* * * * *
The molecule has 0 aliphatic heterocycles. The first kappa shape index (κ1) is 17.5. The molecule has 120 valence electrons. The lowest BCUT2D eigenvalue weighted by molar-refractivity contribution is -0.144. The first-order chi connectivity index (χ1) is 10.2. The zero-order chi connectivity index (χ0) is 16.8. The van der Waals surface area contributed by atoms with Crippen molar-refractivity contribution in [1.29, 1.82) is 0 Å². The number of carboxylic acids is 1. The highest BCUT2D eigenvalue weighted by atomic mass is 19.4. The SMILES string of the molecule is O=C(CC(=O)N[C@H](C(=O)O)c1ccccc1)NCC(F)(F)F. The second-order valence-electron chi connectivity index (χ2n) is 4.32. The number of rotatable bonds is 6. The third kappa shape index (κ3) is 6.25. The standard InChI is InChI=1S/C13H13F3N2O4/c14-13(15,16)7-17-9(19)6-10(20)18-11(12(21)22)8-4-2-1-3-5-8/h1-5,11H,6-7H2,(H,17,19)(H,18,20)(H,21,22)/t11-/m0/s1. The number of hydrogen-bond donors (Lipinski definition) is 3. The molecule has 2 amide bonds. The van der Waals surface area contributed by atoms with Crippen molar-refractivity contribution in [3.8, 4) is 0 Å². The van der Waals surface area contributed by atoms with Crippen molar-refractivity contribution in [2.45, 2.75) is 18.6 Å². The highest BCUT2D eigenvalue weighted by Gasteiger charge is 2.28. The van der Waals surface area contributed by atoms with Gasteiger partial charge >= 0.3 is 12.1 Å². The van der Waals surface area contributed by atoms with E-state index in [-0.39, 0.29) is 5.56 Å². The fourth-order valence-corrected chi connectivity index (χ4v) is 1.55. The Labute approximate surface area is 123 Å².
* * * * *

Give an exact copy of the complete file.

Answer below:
The molecule has 0 aliphatic heterocycles. The first kappa shape index (κ1) is 17.5. The molecule has 120 valence electrons. The lowest BCUT2D eigenvalue weighted by molar-refractivity contribution is -0.144. The first-order chi connectivity index (χ1) is 10.2. The zero-order chi connectivity index (χ0) is 16.8. The van der Waals surface area contributed by atoms with Crippen molar-refractivity contribution in [1.29, 1.82) is 0 Å². The number of carboxylic acids is 1. The highest BCUT2D eigenvalue weighted by atomic mass is 19.4. The SMILES string of the molecule is O=C(CC(=O)N[C@H](C(=O)O)c1ccccc1)NCC(F)(F)F. The second-order valence-electron chi connectivity index (χ2n) is 4.32. The number of rotatable bonds is 6. The third kappa shape index (κ3) is 6.25. The standard InChI is InChI=1S/C13H13F3N2O4/c14-13(15,16)7-17-9(19)6-10(20)18-11(12(21)22)8-4-2-1-3-5-8/h1-5,11H,6-7H2,(H,17,19)(H,18,20)(H,21,22)/t11-/m0/s1. The number of hydrogen-bond donors (Lipinski definition) is 3. The molecule has 2 amide bonds. The van der Waals surface area contributed by atoms with Crippen molar-refractivity contribution in [3.8, 4) is 0 Å². The van der Waals surface area contributed by atoms with Crippen molar-refractivity contribution in [2.45, 2.75) is 18.6 Å². The highest BCUT2D eigenvalue weighted by Gasteiger charge is 2.28. The van der Waals surface area contributed by atoms with Gasteiger partial charge >= 0.3 is 12.1 Å². The van der Waals surface area contributed by atoms with E-state index in [-0.39, 0.29) is 5.56 Å². The fourth-order valence-corrected chi connectivity index (χ4v) is 1.55. The Labute approximate surface area is 123 Å².